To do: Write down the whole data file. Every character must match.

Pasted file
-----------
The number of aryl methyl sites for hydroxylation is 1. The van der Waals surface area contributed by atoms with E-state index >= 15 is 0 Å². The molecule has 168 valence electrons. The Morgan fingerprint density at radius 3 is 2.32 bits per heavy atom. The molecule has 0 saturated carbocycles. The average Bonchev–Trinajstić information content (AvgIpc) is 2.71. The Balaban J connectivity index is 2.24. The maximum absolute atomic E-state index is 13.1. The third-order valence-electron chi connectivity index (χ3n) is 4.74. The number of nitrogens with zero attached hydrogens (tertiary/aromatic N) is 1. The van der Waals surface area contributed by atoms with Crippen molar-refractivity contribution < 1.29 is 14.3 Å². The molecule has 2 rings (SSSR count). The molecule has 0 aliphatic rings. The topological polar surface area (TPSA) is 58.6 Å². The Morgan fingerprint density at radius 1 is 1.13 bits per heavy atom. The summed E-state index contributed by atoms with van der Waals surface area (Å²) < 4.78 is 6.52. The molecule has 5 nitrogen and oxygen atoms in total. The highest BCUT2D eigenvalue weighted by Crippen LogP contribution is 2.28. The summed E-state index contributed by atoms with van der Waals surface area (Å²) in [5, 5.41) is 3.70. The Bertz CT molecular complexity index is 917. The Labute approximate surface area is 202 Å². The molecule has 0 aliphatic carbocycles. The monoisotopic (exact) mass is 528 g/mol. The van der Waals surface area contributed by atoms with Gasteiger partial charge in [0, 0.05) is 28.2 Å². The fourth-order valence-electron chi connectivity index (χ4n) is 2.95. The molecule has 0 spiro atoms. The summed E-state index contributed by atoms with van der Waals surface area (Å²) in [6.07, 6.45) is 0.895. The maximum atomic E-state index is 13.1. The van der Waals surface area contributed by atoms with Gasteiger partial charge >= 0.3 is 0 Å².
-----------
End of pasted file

The number of aryl methyl sites for hydroxylation is 1. The van der Waals surface area contributed by atoms with E-state index >= 15 is 0 Å². The molecule has 168 valence electrons. The Morgan fingerprint density at radius 3 is 2.32 bits per heavy atom. The molecule has 0 saturated carbocycles. The average Bonchev–Trinajstić information content (AvgIpc) is 2.71. The Balaban J connectivity index is 2.24. The maximum absolute atomic E-state index is 13.1. The third-order valence-electron chi connectivity index (χ3n) is 4.74. The number of nitrogens with zero attached hydrogens (tertiary/aromatic N) is 1. The van der Waals surface area contributed by atoms with Crippen molar-refractivity contribution < 1.29 is 14.3 Å². The molecule has 2 rings (SSSR count). The molecule has 0 aliphatic rings. The topological polar surface area (TPSA) is 58.6 Å². The Morgan fingerprint density at radius 1 is 1.13 bits per heavy atom. The summed E-state index contributed by atoms with van der Waals surface area (Å²) < 4.78 is 6.52. The molecule has 5 nitrogen and oxygen atoms in total. The highest BCUT2D eigenvalue weighted by Crippen LogP contribution is 2.28. The summed E-state index contributed by atoms with van der Waals surface area (Å²) in [5, 5.41) is 3.70. The Bertz CT molecular complexity index is 917. The Labute approximate surface area is 202 Å². The molecule has 0 aliphatic carbocycles. The monoisotopic (exact) mass is 528 g/mol. The van der Waals surface area contributed by atoms with Gasteiger partial charge in [0, 0.05) is 28.2 Å². The fourth-order valence-electron chi connectivity index (χ4n) is 2.95. The molecule has 0 spiro atoms. The summed E-state index contributed by atoms with van der Waals surface area (Å²) in [6.07, 6.45) is 0.895. The maximum atomic E-state index is 13.1. The van der Waals surface area contributed by atoms with Gasteiger partial charge >= 0.3 is 0 Å².